At this stage, it is hard to predict how the offensive to liberate Mosul will develop in terms of timelines, ISIL resistance, refugees, and the conduct of the liberating forces. However, one thing seems sure to happen: ISIL will be militarily defeated in Nineveh. The military defeat of ISIL, however, is not the sole goal of the coalition. It is worth mentioning, however, that the Global Coalition[20] to defeat the so-called Islamic State (ISIL) is not exactly homogenous. While the ultimate goal of the 60+ member states of the Coalition is to degrade and defeat ISIL, individual states have their own agendas. The declared goal behind driving ISIL out of the city is to stabilize it and ensure that ISIL is unable to resurrect itself in Nineveh. It is expected that the security and political stabilization of Nineveh after ISIL falls will be the greater challenge[21].


Map: Courtesy of the Guardian

A mixture of armed ethno-sectarian forces are now surrounding Mosul. The Iraqi Army is taking the lead in the offensive to retake Mosul from ISIL. However, Shia militias under the umbrella of al-Hashd al-Sha’bi and the Peshmerga are participating too[23]. Sunnis, Christians, Turkmen, Yezidis, and other fighters are embedded either with the Iraqi Army, al-Hashd al-Sha’bi, or under the Kurdish Peshmerga command. The International Coalition forces, including Turkey, are mainly tasked with providing air support, heavy surveillance, and artillery[24] when needed.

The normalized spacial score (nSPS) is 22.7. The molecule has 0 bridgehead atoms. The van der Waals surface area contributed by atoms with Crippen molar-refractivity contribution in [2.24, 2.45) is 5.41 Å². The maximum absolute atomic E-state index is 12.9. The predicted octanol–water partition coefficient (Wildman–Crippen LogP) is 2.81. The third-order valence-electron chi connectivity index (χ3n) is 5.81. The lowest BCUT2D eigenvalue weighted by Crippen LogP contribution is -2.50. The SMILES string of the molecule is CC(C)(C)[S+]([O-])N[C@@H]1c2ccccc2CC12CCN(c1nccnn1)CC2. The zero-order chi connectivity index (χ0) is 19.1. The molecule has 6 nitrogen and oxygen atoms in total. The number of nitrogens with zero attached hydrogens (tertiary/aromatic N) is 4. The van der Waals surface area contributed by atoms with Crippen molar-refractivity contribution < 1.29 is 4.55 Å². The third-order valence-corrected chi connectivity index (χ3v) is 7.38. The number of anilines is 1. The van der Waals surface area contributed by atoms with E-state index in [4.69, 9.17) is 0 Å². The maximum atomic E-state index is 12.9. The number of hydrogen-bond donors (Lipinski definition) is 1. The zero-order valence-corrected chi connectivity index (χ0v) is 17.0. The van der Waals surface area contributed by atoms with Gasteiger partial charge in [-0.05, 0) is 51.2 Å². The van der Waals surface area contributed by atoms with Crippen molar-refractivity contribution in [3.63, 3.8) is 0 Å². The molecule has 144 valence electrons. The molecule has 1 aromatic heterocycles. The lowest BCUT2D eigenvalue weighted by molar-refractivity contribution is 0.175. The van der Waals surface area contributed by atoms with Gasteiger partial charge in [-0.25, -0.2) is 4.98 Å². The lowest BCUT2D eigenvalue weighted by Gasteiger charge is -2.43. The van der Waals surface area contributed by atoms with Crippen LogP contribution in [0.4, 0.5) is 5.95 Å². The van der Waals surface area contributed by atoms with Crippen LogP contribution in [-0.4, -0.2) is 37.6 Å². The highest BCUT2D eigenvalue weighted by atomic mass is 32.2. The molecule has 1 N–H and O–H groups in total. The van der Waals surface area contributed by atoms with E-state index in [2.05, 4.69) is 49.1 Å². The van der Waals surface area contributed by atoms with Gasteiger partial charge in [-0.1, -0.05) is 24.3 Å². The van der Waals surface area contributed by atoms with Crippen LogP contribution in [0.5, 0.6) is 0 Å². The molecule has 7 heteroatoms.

One of the reasons there has been a heated political debate over the last several months over who would participate in liberating Mosul is the fear that Shia militias would commit sectarian abuses and war crimes against Nineveh’s Arab Sunnis–the largest demographic group in the province. Shia militias are accused of committing serious human rights abuses and war crimes against Sunnis during and after the liberation of Tikrit, Baiji, Fallujah, and Ramadi. To avoid possible crimes against Arab Sunnis, the Iraqi government, Coalition, and Iraqi Army commanders have promised that these militias will not enter the city of Mosul. Instead, militias and Peshmerga are to stay outside the city to provide support to the Iraqi Army. The Shia-dominated Iraqi Army, however, is accused by both Arab Sunnis and international human rights organisations[25] of committing sectarian crimes against Arab Sunnis. Recent eyewitness accounts and video footage purportedly attest to Iraqi security forces abusing civilians fleeing Mosul[26]. The conduct of the Iraqi Army, Shia militias, and Kurdish fighters will shape the form of stabilization the province of Nineveh will need after ISIL.